This Tuesday, Californians will vote on a ballot measure that, if approved, will place some teenagers in “serious jeopardy.”
That’s how Natalie LeBlanc, the legislative coordinator for NARAL Pro-Choice California, describes Proposition 73. Proposition 73, which requires physicians to notify a parent 48 hours before performing an abortion on a minor, poses a threat to the health and safety of young women under the age of eighteen.
Although most teenagers involve their parents in a decision to have an abortion, many teenagers can’t tell their parents for fear of disappointing them or being abused. If Proposition 73 is passed, these young women will have very limited options, such as navigating a complicated judicial bypass system or seeking an illegal abortion.
Proposition 73 does allow teenagers to petition the court for a waiver of parental notification; however, it’s often difficult for teenagers to go to court. LeBlanc points out that the teenagers who most need a waiver from the court—those who come from abusive families or who can’t communicate with their parents—are frequently the least prepared to go to court, as they may be feeling scared and alone, and often lack a support network.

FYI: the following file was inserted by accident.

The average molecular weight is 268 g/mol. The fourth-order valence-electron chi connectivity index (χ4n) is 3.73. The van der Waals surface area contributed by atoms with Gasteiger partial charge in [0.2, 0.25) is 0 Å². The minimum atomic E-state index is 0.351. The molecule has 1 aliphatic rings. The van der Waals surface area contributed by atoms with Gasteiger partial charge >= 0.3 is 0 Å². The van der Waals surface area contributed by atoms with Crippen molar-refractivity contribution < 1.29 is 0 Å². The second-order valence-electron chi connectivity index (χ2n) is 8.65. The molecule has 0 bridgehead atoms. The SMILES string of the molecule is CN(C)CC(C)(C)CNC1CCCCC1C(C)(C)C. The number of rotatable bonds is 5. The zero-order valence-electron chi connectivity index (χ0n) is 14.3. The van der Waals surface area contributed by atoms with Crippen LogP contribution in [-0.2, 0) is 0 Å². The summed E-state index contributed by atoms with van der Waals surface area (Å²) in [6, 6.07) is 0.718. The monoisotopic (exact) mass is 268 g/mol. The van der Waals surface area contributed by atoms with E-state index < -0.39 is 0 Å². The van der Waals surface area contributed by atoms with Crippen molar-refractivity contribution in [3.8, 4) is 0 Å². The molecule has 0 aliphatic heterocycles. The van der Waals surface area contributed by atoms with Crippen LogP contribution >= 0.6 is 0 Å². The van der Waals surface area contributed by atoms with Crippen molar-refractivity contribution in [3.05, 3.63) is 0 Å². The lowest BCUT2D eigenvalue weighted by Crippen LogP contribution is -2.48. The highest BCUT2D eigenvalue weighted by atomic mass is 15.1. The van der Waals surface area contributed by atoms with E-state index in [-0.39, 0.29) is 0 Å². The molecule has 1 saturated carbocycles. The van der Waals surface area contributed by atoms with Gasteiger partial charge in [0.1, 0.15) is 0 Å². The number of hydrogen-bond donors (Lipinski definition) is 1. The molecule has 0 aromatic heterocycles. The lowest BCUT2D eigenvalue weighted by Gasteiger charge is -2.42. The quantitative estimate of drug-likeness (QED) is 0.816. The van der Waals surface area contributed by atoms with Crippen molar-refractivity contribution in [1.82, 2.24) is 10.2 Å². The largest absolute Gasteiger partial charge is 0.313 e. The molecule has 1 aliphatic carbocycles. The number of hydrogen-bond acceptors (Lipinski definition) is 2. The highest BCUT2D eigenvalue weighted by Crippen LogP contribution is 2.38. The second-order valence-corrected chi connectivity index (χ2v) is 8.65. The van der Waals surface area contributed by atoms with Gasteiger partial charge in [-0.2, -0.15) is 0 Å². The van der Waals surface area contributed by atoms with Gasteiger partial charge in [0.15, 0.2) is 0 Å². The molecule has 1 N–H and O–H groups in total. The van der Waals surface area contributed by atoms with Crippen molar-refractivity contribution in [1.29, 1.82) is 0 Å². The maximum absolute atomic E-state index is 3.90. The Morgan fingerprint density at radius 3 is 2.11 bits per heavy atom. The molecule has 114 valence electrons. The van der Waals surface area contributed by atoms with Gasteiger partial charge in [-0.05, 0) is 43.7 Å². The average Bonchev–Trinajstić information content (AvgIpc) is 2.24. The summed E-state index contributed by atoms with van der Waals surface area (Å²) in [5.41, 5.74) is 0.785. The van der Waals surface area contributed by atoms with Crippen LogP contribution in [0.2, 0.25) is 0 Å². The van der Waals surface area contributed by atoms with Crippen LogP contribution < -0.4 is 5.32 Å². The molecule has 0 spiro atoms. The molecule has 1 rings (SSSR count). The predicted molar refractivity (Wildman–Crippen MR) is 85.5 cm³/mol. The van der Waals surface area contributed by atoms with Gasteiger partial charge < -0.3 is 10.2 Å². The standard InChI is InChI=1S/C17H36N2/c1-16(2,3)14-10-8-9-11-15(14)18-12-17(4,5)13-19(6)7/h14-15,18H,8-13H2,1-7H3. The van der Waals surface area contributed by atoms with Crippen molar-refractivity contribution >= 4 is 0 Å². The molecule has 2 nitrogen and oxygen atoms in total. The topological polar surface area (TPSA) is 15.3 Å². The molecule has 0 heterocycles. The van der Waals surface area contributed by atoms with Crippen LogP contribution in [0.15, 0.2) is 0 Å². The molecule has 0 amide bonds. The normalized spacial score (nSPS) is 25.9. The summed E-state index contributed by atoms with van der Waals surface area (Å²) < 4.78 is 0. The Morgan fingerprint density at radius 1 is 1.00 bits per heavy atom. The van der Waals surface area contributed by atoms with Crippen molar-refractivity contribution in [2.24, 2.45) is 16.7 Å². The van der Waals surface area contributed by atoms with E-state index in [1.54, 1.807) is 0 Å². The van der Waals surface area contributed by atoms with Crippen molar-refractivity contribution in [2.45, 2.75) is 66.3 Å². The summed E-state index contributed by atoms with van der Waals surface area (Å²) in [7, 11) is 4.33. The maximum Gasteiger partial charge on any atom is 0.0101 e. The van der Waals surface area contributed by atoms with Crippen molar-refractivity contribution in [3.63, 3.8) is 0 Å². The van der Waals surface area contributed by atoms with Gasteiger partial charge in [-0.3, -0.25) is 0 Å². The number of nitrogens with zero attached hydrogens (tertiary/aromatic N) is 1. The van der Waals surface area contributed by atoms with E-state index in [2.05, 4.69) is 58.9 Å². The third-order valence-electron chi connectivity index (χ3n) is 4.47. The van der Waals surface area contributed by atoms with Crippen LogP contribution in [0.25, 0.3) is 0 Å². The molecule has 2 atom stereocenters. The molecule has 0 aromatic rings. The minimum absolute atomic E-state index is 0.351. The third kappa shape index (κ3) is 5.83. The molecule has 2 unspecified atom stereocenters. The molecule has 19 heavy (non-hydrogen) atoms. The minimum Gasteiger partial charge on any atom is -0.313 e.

Because of the difficulties of obtaining a waiver by going to court, many teenagers will seek illegal abortions. These abortions are much more dangerous than legal abortions done in clinics by doctors. Before Roe v. Wade guaranteed abortions for adult women, hundreds (if not thousands) of American women died each year from these “back-alley abortions.” For young women who are unable to discuss their pregnancy with their parents or obtain a judicial bypass, the passage of Proposition 73 would mean a return to the days of these dangerous and often deadly illegal abortions.
In an ideal world, parents should be involved in their daughters’ lives and teenagers should be able to talk to parents about important decisions such as having an abortion. However, many teenagers are unable to talk to their parents about such an issue and may suffer serious medical complications or even death from illegal abortions if Proposition 73 is passed. Even though parents should be able to know what is happening in their teenagers’ lives, is this right to know really more important than the life of a teenage girl?
Elizabeth Hopper is a senior at Bentley School in Lafayette. b